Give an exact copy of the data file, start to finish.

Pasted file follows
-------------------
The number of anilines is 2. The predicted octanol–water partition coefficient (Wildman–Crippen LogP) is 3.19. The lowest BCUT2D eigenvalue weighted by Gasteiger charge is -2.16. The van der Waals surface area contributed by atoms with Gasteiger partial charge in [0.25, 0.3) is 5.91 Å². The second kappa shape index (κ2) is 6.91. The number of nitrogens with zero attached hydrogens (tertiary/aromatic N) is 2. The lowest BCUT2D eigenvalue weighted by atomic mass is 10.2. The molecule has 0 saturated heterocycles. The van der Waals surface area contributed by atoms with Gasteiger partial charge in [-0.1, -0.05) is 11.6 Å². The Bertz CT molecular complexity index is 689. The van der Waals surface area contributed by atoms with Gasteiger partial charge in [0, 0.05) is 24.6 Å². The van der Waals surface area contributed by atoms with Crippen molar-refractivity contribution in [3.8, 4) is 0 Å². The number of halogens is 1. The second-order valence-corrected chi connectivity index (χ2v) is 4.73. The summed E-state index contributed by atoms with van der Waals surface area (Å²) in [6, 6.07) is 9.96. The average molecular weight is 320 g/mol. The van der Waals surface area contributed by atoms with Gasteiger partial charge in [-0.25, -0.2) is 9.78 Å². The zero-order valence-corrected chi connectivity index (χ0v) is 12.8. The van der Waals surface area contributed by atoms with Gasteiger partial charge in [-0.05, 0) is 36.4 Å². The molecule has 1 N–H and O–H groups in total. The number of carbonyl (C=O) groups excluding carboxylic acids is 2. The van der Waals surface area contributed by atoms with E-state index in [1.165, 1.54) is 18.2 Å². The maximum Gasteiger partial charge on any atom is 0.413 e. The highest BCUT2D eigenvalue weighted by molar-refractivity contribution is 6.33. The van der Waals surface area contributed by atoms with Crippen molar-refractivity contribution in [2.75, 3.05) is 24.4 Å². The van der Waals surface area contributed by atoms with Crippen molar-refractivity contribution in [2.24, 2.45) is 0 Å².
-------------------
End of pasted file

The number of anilines is 2. The predicted octanol–water partition coefficient (Wildman–Crippen LogP) is 3.19. The lowest BCUT2D eigenvalue weighted by Gasteiger charge is -2.16. The van der Waals surface area contributed by atoms with Gasteiger partial charge in [0.25, 0.3) is 5.91 Å². The second kappa shape index (κ2) is 6.91. The number of nitrogens with zero attached hydrogens (tertiary/aromatic N) is 2. The lowest BCUT2D eigenvalue weighted by atomic mass is 10.2. The molecule has 0 saturated heterocycles. The van der Waals surface area contributed by atoms with Gasteiger partial charge in [-0.1, -0.05) is 11.6 Å². The Bertz CT molecular complexity index is 689. The van der Waals surface area contributed by atoms with Gasteiger partial charge in [0, 0.05) is 24.6 Å². The van der Waals surface area contributed by atoms with Crippen molar-refractivity contribution in [3.8, 4) is 0 Å². The number of halogens is 1. The second-order valence-corrected chi connectivity index (χ2v) is 4.73. The summed E-state index contributed by atoms with van der Waals surface area (Å²) in [6, 6.07) is 9.96. The average molecular weight is 320 g/mol. The van der Waals surface area contributed by atoms with Gasteiger partial charge in [-0.25, -0.2) is 9.78 Å². The zero-order valence-corrected chi connectivity index (χ0v) is 12.8. The van der Waals surface area contributed by atoms with Gasteiger partial charge in [-0.05, 0) is 36.4 Å². The molecule has 1 N–H and O–H groups in total. The number of carbonyl (C=O) groups excluding carboxylic acids is 2. The van der Waals surface area contributed by atoms with E-state index in [1.165, 1.54) is 18.2 Å². The maximum Gasteiger partial charge on any atom is 0.413 e. The highest BCUT2D eigenvalue weighted by molar-refractivity contribution is 6.33. The van der Waals surface area contributed by atoms with Crippen molar-refractivity contribution in [2.75, 3.05) is 24.4 Å². The van der Waals surface area contributed by atoms with Crippen molar-refractivity contribution in [2.24, 2.45) is 0 Å².